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New Irish Independent Column! On Whether “The Last of Us” Can Beat the Video Game Curse…

I published a new piece at The Irish Independent last week. With the release of The Last of Us, it seemed like a good opportunity to take a look at the history of video game adaptations.

There’s a lot riding on The Last of Us, and HBO have really gone all-out on the show. It stars Pedro Pascal of The Mandalorian and is written by Craig Mazin of Chernobyl. It’s an interesting approach, in large part because video games have frequently posed a challenge to studios longing to adapt them to other screens. Just based on Hollywood’s experience with the medium, The Last of Us poses a significant challenge to any production team hoping to translate it to another medium.

You can read the piece here, or click the picture below.

New Irish Independent Column! On James Cameron’s Big Bet on “Avatar: The Way of the Water”…

I published a new piece at The Irish Independent this evening. With the looming release of Avatar: The Way of Water, it seemed worth taking a look at James Cameron’s approach to the sequel.

Over the past few years, it has become quite common for critics to argue that Avatar has no cultural footprint, that nobody can remember the names of its leads or it villains. This is interesting, because it offers a very modern conception of a “cultural footprint”, one that makes sense after decades of comic book movies have imprinted characters like Thanos and Doctor Strange on the public consciousness. Cameron isn’t releasing a blockbuster to compete with these films. Instead, he’s hoping that his sequel can make money by appealing to an older ideal of the cinematic experience.

You can read the piece here, or click the picture below.

New Irish Independent Column! On “Willow” and Disney’s Fantasy Pitch…

I published a new piece at The Irish Independent this evening. With the release of Willow on Disney+ this week, it seemed like a good opportunity to take a look at what the show means for the Disney brand, and why it is so important to the company going forward.

The past couple of decades have seen an explosion in fantasy film and television: Harry Potter, Lord of the Rings, Game of Thrones. However, studios have quickly discovered that audiences aren’t necessarily enthusiastically engaged with fantasy, struggling to connect with the genres. Studios like Disney have invested millions trying to tap into that audience, with numerous high-profile failures. Willow represents the latest attempt by Disney to craft a live action fantasy universe with a built-in fanbase, and the company is using the same playbook that it did with Star Wars.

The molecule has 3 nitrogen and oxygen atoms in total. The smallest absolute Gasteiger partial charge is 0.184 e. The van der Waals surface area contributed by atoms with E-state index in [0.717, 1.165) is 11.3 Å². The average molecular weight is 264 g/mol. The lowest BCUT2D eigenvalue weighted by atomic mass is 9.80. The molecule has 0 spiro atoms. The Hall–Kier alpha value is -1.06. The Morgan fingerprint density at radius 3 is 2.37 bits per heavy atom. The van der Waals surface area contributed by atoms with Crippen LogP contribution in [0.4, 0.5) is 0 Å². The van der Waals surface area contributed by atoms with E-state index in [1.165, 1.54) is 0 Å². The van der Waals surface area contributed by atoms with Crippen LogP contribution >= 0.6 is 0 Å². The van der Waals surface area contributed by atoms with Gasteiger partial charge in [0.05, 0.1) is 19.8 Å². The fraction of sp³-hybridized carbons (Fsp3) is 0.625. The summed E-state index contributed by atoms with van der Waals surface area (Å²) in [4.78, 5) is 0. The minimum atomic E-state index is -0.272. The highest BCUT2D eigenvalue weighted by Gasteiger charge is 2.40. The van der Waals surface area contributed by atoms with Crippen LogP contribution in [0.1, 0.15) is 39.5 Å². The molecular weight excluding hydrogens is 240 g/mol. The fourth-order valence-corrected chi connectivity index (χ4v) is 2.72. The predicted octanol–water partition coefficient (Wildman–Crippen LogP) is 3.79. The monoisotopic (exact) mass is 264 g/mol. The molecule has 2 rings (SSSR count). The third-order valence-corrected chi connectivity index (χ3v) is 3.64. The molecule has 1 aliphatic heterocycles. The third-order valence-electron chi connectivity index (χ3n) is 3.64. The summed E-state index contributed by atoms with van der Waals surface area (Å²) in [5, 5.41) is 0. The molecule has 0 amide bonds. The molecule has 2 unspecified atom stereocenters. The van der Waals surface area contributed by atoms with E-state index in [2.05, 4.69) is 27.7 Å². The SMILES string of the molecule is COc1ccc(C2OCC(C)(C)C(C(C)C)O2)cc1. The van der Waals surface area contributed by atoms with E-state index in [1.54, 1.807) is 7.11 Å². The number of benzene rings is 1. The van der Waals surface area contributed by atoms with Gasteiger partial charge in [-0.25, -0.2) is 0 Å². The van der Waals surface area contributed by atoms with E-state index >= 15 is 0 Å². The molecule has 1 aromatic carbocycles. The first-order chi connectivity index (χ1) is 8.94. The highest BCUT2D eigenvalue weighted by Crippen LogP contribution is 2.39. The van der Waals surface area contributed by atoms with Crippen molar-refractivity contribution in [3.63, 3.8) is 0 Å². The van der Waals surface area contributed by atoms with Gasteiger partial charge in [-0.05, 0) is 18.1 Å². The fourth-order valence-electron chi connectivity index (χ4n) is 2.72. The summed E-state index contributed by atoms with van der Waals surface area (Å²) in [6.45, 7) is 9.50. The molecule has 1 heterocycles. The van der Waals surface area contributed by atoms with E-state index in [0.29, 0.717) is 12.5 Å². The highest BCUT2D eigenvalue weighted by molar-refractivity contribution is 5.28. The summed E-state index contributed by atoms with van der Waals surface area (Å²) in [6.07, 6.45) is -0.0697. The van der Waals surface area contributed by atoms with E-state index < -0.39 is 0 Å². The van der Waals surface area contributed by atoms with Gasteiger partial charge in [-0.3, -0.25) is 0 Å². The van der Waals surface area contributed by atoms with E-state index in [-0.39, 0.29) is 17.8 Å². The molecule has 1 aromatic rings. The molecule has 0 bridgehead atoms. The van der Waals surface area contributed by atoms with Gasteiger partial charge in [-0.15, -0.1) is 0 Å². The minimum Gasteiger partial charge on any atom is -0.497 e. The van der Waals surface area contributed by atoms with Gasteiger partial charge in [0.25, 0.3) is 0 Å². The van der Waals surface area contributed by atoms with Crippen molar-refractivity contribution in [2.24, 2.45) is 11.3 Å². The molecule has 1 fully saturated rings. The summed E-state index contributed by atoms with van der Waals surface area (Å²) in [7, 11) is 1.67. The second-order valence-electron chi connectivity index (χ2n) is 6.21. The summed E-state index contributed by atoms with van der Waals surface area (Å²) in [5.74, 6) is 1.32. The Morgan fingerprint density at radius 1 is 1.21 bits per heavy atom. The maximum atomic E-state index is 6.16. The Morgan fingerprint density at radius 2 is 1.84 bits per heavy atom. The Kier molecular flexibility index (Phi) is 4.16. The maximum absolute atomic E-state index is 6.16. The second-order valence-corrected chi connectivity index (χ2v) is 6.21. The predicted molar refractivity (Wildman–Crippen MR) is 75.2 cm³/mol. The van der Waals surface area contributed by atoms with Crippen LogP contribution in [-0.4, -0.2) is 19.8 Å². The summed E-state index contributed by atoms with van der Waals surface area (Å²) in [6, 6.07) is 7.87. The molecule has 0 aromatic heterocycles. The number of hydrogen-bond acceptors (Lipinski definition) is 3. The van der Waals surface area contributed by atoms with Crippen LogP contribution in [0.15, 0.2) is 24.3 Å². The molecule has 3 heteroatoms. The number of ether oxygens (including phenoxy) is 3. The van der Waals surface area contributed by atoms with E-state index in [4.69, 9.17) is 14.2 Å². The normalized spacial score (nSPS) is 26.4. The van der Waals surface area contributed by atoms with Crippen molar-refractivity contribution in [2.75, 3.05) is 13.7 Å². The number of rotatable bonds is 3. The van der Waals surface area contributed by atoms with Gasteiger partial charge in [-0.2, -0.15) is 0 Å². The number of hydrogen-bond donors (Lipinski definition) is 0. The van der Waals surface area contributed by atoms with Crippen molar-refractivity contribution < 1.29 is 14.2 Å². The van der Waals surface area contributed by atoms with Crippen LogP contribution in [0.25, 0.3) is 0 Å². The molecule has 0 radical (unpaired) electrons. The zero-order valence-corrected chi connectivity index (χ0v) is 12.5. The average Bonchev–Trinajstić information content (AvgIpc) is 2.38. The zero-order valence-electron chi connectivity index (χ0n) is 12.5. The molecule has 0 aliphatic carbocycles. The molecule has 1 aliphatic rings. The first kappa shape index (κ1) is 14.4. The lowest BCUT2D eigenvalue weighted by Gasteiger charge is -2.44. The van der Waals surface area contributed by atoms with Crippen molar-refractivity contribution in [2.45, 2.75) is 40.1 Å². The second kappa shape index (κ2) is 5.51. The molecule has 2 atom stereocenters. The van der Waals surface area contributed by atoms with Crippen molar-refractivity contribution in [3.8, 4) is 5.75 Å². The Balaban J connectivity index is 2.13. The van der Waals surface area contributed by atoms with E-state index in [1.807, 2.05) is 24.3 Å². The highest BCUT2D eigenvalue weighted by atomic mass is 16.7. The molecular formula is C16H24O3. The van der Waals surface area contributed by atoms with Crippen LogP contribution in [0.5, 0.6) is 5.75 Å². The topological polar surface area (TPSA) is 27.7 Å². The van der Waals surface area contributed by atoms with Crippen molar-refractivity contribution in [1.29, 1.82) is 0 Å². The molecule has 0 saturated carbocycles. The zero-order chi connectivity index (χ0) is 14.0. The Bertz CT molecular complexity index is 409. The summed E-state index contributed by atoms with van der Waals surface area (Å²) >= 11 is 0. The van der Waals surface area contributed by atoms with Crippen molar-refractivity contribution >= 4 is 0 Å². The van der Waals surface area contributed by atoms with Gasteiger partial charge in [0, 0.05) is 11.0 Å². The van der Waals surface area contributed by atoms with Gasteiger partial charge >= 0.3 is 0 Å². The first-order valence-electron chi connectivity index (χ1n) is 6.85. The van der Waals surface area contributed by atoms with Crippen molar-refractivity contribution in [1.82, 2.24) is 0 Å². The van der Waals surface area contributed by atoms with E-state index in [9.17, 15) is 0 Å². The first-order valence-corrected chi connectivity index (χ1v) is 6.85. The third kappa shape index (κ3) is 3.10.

You can read the piece here, or click the picture below.

New Irish Independent Column! On the Rehabilitation of the “Star Wars” Prequels…

I published a new piece at The Irish Independent this evening. With the release of Obi-Wan Kenobi next week, it seemed like a good opportunity to take a look at the slow and steady rehabilitation of the Star Wars prequels.

To a certain generation of Star Wars fans, the prequels will always be an abomination. Over the years, the three films have become a punchline to a joke that nobody began, an impression reinforced through popular culture. However, recent years have seen an appreciable shift in how the prequels are portrayed, with fans seeming to come around on the films and Disney seeming to fold them into the larger marketting of the brand. It’s interesting to look at how (and why) that happened.

You can read the piece here, or click the picture below.

Non-Review Review: The Lodgers

The Lodgers is a beautifully-directed and somewhat muddled gothic horror film.

The Lodgers literally drips with atmosphere, as one might imagine given the combination of writer David Turpin and director Brian O’Malley. Turpin has studied and lectured in English, writing his doctoral thesis on therianthropy. O’Malley directed Let Us Prey, one of the most visually striking and memorable Anglo-Irish horror films of the past couple of years. As such, a gothic horror set against the backdrop of Irish Independence seems very much in keeping with their aesthetics, and it does not disappoint.

The fall of the house of Lodgers.

The Lodgers is a rich piece of work, both in terms of visuals and themes. Like any good horror story, the subtext simmers through the work, O’Malley and Turpin tapping into rich veins of social and political anxiety, often weaving those threads together in a compelling and exciting manner. The Lodgers might be best described as the work of Edgar Allan Poe channeled through a seance with William Butler Yeats. It feels undeniably Irish, rooted in the land and its people.

At the same time, The Lodgers suffers slightly in its own internal mechanics. Like the big house at the centre of the story, the construction is largely sound. However, there is a sense that some upkeep and maintenance might be required. The Lodgers is undercut by a number of key defects including its casting and its dialogue. The Lodgers is visually striking and rich, but it stumbles in some of its more basic elements.

Stairway to heaven.

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